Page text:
The ACLs themselves were simple to implement, except that they broke many of the optimizations we’d done with caching and the materialized views since the assumption was that a server was either public or not. To solve this, we split the materialized views into one highly optimized view that was meant for unauthenticated users and others that required a count(*) and were aggregated on-demand for authenticated users based of their ACL permissions. These on-demand aggregates were cached based off a key derived from a user’s ACL permissions. We chose to split the tables and maintain additional materialized views because it made sense to optimize the app for unauthenticated users since they make up more than 99% of site traffic. This feature was relatively easy implement, but writing extensive tests to ensure that no user would accidentally receive cached data from another user’s session was tedious and time consuming.


The current DiscordLeaks runs on a single server. The entire application stack is containerized in Docker. An Nginx reverse proxy auto routes requests to all containers with tagged virtual hosts. A Let’s Encrypt helper container can be optionally enabled to provide TLS, which we use in staging but not in production. The Postgres container has a mounted volume to persist data across restarts. The Redis container is ephemeral since the cache is only an optimization.

It’s not a complex system, and it’s not particularly unique or interesting, but it gets the job done.

Next Steps

We are currently working with a UX researcher to redesign the web interface to make it easier to get overviews of leaked information. Our plans include exposing additional metadata for servers and channels such as the dates they were active. We also are considering adding annotations to allow researchers to provide information on users, channels, and servers to help give context to any interaction. However, the main changes are simply rearranging information that’s displayed to avoid clutter and to make it more obvious what information is important and relevant to any researcher’s activities.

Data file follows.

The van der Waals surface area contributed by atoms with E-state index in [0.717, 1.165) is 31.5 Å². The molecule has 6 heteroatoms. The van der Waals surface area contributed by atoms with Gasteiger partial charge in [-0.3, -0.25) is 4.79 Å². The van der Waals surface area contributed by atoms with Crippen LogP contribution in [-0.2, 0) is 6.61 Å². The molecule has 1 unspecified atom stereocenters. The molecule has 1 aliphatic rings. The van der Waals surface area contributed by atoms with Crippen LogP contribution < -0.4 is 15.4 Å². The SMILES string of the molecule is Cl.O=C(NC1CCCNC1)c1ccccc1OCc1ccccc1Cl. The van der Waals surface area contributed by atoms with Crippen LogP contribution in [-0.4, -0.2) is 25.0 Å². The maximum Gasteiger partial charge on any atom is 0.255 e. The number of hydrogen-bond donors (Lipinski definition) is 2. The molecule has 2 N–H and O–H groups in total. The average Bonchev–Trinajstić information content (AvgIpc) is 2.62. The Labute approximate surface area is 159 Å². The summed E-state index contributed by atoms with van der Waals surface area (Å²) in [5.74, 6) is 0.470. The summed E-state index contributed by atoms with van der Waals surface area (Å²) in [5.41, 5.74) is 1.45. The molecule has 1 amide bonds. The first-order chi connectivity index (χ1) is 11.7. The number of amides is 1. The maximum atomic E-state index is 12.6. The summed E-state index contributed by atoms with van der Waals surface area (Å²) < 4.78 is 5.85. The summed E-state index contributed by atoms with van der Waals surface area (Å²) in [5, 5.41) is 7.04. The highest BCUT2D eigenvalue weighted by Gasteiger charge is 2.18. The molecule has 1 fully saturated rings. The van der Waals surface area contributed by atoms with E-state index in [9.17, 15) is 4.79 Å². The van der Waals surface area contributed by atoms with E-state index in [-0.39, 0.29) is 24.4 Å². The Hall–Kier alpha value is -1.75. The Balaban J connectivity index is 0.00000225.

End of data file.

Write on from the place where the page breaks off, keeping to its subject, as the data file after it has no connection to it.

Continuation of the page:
A lot of these changes seem obvious when they’re pointed out, but as a team of rag-tag hackers, who mostly focus on just getting it functional and secure then shipping it, we have overlooked some fairly basic design best practices.


The major takeaway from this isn’t that the DiscordLeaks is some amazing feat of engineering or that we are particularly talented devs for shipping this software. There are two simple lessons here, ones that all of us anarchists should know.

First is that we need to build durable infrastructure that will outlast us. In meatspace, this means community organizing, unions, and solidarity. In cyberspace, this means automation, documentation, and robust tests. My first goal with this project was to make future development and deployment painless. This project will outlive my time working with Unicorn Riot, and that is actually extremely important. Just like in real life, if you are the single point of failure in an organization, you have not built infrastructure that endures. You should diffuse your importance by training other people or setting up systems that will survive the loss of individuals.

The second lesson is one should build things with a very clear purpose. It may have been sufficient for us to zip up the leaked data and host it for people to download and comb through on their own, but by building DiscordLeaks, we operationalized the data. Activists have used it to successfully identify nazis, getting them fired from their jobs at times. Two high profile cases were Michael Chesny was discharged from the US Marines or the US Marine Vasillios Pistolis who was court martialed over his white suprmacist violence. The data has been subpoenaed for court cases in relation to the Unite the Right rally in Charlottesville. Even just getting the leaks at all allowed for Unicorn Riot to do a trickle’s worth of data journalism, but making the leaks easily publicly accessible and searchable opened the floodgates to allow others to do important research.

There are thousands of ways to help the cause of antifascism, and there are thousands of fun little projects one can work on, but with limited time and resources, picking effective ways to fight is very important.

Helping Out

Do you like the work Unicorn Riot is doing to report on the far right and the rise of fascism? Consider clicking here to learn how you can support their journalism through tax-deductible donations.